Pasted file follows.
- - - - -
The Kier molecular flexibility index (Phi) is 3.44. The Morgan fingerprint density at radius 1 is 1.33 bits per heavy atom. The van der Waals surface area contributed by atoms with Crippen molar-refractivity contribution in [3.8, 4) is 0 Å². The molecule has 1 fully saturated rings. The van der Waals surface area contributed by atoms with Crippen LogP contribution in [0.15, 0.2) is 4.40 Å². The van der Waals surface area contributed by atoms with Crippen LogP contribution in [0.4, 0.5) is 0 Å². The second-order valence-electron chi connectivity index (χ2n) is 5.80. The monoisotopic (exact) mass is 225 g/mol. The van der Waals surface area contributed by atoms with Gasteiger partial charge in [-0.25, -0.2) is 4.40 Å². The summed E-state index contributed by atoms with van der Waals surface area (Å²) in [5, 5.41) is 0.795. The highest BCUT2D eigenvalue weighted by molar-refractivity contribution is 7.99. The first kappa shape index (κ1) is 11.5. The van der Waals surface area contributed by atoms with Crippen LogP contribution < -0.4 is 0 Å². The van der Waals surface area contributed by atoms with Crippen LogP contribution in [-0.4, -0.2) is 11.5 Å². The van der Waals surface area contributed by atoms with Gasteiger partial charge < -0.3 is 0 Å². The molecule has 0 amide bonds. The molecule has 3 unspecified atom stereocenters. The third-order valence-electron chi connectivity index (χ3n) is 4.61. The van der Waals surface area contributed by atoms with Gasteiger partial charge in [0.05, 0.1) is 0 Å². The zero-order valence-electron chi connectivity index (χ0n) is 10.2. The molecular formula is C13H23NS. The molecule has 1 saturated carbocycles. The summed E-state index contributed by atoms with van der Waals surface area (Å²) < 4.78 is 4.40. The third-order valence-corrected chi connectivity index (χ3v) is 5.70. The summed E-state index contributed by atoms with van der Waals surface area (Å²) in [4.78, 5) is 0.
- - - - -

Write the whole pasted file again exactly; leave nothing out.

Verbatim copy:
The Kier molecular flexibility index (Phi) is 3.44. The Morgan fingerprint density at radius 1 is 1.33 bits per heavy atom. The van der Waals surface area contributed by atoms with Crippen molar-refractivity contribution in [3.8, 4) is 0 Å². The molecule has 1 fully saturated rings. The van der Waals surface area contributed by atoms with Crippen LogP contribution in [0.15, 0.2) is 4.40 Å². The van der Waals surface area contributed by atoms with Crippen LogP contribution in [0.4, 0.5) is 0 Å². The second-order valence-electron chi connectivity index (χ2n) is 5.80. The monoisotopic (exact) mass is 225 g/mol. The van der Waals surface area contributed by atoms with Gasteiger partial charge in [-0.25, -0.2) is 4.40 Å². The summed E-state index contributed by atoms with van der Waals surface area (Å²) in [5, 5.41) is 0.795. The highest BCUT2D eigenvalue weighted by molar-refractivity contribution is 7.99. The first kappa shape index (κ1) is 11.5. The van der Waals surface area contributed by atoms with Crippen LogP contribution < -0.4 is 0 Å². The van der Waals surface area contributed by atoms with Crippen LogP contribution in [-0.4, -0.2) is 11.5 Å². The van der Waals surface area contributed by atoms with Gasteiger partial charge < -0.3 is 0 Å². The molecule has 0 amide bonds. The molecule has 3 unspecified atom stereocenters. The third-order valence-electron chi connectivity index (χ3n) is 4.61. The van der Waals surface area contributed by atoms with Gasteiger partial charge in [0.05, 0.1) is 0 Å². The zero-order valence-electron chi connectivity index (χ0n) is 10.2. The molecular formula is C13H23NS. The molecule has 1 saturated carbocycles. The summed E-state index contributed by atoms with van der Waals surface area (Å²) < 4.78 is 4.40. The third-order valence-corrected chi connectivity index (χ3v) is 5.70. The summed E-state index contributed by atoms with van der Waals surface area (Å²) in [4.78, 5) is 0.